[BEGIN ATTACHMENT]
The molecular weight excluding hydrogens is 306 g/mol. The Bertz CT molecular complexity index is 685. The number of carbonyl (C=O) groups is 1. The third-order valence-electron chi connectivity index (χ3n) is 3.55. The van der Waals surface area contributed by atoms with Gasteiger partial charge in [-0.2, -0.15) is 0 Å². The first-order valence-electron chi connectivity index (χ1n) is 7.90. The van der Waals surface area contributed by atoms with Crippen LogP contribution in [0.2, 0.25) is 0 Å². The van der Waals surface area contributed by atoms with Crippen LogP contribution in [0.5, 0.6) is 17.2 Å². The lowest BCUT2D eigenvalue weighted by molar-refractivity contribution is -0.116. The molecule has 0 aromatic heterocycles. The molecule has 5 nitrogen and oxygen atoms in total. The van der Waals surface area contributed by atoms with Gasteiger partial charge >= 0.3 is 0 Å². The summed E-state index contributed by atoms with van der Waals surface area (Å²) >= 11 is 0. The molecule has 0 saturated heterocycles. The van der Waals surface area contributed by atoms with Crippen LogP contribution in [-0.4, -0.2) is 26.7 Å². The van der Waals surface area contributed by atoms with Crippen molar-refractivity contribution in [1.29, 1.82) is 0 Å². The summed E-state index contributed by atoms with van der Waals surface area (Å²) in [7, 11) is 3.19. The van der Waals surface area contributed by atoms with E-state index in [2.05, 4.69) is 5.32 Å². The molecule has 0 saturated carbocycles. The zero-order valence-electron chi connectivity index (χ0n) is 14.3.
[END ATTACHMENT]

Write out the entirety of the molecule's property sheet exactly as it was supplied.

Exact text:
The molecular weight excluding hydrogens is 306 g/mol. The Bertz CT molecular complexity index is 685. The number of carbonyl (C=O) groups is 1. The third-order valence-electron chi connectivity index (χ3n) is 3.55. The van der Waals surface area contributed by atoms with Gasteiger partial charge in [-0.2, -0.15) is 0 Å². The first-order valence-electron chi connectivity index (χ1n) is 7.90. The van der Waals surface area contributed by atoms with Crippen LogP contribution in [0.2, 0.25) is 0 Å². The van der Waals surface area contributed by atoms with Crippen LogP contribution in [0.5, 0.6) is 17.2 Å². The lowest BCUT2D eigenvalue weighted by molar-refractivity contribution is -0.116. The molecule has 0 aromatic heterocycles. The molecule has 5 nitrogen and oxygen atoms in total. The van der Waals surface area contributed by atoms with Gasteiger partial charge >= 0.3 is 0 Å². The summed E-state index contributed by atoms with van der Waals surface area (Å²) >= 11 is 0. The molecule has 0 saturated heterocycles. The van der Waals surface area contributed by atoms with Crippen LogP contribution in [-0.4, -0.2) is 26.7 Å². The van der Waals surface area contributed by atoms with Crippen molar-refractivity contribution in [1.29, 1.82) is 0 Å². The summed E-state index contributed by atoms with van der Waals surface area (Å²) in [7, 11) is 3.19. The van der Waals surface area contributed by atoms with E-state index in [2.05, 4.69) is 5.32 Å². The molecule has 0 saturated carbocycles. The zero-order valence-electron chi connectivity index (χ0n) is 14.3.